HomeEDUCATIONOn the Path of Stability and Continuity

On the Path of Stability and Continuity

Analyzing India's Interim Union Budget: A Strategic Approach for Stability and Growth

The recent interim union budget, unlike previous budgets, went without any thrills and frills. Presenting a record sixth straight budget, equaling the record of Morarji Desai, FM Sitharaman outlined performance on governance and development. Contrary to popular expectations before 2024 mega election, there was no big announcement of either welfare schemes or any changes in direct and indirect taxes were made. In her shortest budget speech ever, the FM showcased inclusive schemes and policies of the Modi government in the last 10 years. But it appears that election related ‘populist’ promises will follow soon.

Looking at the current budget in the context of political business cycle, the budget aims to harness the economic and political momentum for stability and continuity. From Panchayat to general election, not only poll promises but government and private decisions on policy or investment have become overtly pro-cyclical. Shortening the fanfare of the budget is a natural process considering politicking in India is round the year activity. A democratic government of 10 years seeks another mandate based on its performance and achievements.

The budget speech of the FM and interviews afterwards suggest that long term goals take precedence to shape and guide the future targets of developed India by 2047. Focus on capital expenditure remains the mainstay of the budget with an increase of over 11 percent. Five times increase in the capex over 10 years is now one of the defining features of the present regime. Digital, physical and social infrastructure spending are major vehicle of growth and employment. Adding half-hearted GST with infrastructure boom is another milestone in unifying the country as one market. However, growth trajectory of indirect tax collections should avoid the secular trend.

Fiscal discipline and conservatism of the Modi government continues to enamor and amuse to observers on the left and right. Against the popular perception, the FM announced revised fiscal deficit at 5.8 percent for 2023-24 against the budget estimate of 5.9 percent. From a sharp rise to 9.2 percent during the pandemic, the government appears well poised to achieve fiscal deficit target of 4.5 percent by 2025-26. Additionally, low external debt to finance fiscal deficit remains high point of India’s budget management. Going against the trend and prescriptions of the Western experts, India has fared well in handling pandemic and post pandemic global challenges with finetuning of fiscal and monetary policies.

SRM

Inflation remains a major concern but is not out of bounds with January 2024 inflation rate going down to 5.1 percent. Proactive inflation management has kept inflation within the policy band. Food and energy constitute major part for ordinary food basket and coincidentally these two have faced serious supply side problems due to manmade and natural causes in recent times. Supply chain disruptions further exacerbate the problem for the Indian consumers; however, it also opens door of opportunities for Indian manufacturing. In the hindsight, the success of production linked incentive (PLI) schemes in key sectors like electronics demand broadening and fine tuning of the scheme to take advantage of the some of the supply chain moving away from China. The path of developed India cannot be paved with services led growth alone, manufacturing must rise to the occasion.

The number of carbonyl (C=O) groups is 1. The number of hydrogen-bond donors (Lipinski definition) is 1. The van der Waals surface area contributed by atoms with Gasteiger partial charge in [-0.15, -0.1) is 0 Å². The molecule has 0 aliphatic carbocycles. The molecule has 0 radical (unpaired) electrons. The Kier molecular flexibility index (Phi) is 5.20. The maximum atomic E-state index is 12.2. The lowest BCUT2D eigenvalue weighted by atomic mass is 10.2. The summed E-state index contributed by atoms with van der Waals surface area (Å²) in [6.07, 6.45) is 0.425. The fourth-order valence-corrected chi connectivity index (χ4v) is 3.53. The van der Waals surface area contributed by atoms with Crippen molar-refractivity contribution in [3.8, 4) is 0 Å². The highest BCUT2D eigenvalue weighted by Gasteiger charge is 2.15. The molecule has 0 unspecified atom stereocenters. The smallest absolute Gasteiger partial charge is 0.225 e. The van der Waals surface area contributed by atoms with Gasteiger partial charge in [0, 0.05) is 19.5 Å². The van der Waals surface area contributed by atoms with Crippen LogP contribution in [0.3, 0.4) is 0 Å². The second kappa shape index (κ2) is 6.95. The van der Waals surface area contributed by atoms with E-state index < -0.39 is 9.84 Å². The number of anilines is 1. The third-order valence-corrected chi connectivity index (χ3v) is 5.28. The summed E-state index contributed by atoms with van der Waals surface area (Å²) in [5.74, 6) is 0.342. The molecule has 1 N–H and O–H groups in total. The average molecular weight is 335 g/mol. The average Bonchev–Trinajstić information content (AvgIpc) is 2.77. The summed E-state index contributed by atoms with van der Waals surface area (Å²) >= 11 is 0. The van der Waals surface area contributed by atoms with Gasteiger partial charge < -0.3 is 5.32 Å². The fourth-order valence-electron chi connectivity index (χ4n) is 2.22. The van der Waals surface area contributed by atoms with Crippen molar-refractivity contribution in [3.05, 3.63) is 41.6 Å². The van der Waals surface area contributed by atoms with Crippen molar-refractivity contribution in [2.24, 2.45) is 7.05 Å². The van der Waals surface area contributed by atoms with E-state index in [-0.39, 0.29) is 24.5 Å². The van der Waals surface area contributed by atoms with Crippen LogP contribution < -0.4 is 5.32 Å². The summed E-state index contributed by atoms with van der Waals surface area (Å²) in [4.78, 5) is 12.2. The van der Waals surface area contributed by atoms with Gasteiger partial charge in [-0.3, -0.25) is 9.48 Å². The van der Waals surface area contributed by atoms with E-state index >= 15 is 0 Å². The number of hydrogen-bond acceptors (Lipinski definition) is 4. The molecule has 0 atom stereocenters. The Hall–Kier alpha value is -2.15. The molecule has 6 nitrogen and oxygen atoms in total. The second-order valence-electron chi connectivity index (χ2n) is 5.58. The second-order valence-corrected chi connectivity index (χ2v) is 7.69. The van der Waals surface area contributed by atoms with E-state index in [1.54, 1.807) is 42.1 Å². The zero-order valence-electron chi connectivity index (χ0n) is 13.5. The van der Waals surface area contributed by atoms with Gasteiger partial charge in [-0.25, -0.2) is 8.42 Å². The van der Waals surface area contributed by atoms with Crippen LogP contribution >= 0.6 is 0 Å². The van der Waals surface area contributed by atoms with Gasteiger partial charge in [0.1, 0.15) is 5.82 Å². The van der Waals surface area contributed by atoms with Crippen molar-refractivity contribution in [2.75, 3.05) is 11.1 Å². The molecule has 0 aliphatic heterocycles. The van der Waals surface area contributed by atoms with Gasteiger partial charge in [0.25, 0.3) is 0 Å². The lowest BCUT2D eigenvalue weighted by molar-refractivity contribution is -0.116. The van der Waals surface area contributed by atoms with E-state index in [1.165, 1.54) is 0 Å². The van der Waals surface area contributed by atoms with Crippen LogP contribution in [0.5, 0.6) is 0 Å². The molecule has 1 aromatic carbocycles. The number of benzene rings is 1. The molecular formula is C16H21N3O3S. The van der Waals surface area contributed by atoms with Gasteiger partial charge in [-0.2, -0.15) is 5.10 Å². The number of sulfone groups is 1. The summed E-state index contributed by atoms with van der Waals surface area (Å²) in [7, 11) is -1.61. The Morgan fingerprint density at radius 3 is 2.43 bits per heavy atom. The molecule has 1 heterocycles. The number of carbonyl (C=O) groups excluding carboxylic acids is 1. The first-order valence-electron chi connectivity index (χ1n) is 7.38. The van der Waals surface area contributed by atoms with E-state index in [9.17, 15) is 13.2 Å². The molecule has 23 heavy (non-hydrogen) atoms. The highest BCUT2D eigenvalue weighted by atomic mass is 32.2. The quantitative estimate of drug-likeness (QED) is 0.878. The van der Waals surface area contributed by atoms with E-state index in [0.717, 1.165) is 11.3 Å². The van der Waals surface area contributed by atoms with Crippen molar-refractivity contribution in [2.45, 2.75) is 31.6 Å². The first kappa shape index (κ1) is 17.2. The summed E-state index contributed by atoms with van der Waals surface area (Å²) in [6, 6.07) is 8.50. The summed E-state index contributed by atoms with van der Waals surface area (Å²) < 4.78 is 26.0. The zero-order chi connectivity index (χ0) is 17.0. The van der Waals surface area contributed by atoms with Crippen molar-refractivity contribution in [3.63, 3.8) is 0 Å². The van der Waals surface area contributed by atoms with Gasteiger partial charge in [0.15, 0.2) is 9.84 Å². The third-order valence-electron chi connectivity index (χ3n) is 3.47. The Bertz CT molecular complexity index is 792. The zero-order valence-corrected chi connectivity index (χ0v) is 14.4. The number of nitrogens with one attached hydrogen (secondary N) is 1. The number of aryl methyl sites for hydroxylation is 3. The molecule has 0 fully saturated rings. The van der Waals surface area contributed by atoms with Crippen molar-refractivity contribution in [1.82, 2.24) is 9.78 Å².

Any discussion on the budget or contemporary Indian economy cannot remain oblivious to the global macroeconomic scenarios. Since the outbreak of the pandemic, the world economy has been going through high inflation, high interest rates, low growth, very high public debt and low trade growth amid climate challenges. The present government must get credit in steering Indian economy away from the crisis of food, fertilizer, fuel, and finances. Securing the steady flow of oil & gas at discounted rates is a masterclass in negotiation and diplomacy and a tale to tell in the future. It is no surprise that reordering of the world order was mentioned in the interim budget speech of the FM.

The dramatic fall in the headcount ratio (HCR) capturing the multi-dimensional poverty is phenomenal if figures presented are further verified to be true. Demonetization, the GST and pandemic had severely dented the economic activities and employment. There was a widespread fear of increasing poverty during pandemic but claims of falling HCR favors government approach and policies including free food to 800 million along with direct benefit transfers (DBTs) under various schemes. The government has remarkably saved 2.7 lakh through DBTs by checking leakages and efficiency gains.

Amid domestic and global challenges, the Indian economy appears buoyant. From fragile five to the fastest growing major economy, India has traversed long distance in 10 years. Economic growth and welfare programs translating into improvement in the standard of living of ordinary citizens is a quintessential feature of development under the current government. During the election year, widespread hope and expectations of stability and continuity define the interim budget and popular sentiments.

By Dr Manish Kumar, Assistant Professor, Department of Economics, SRM University AP

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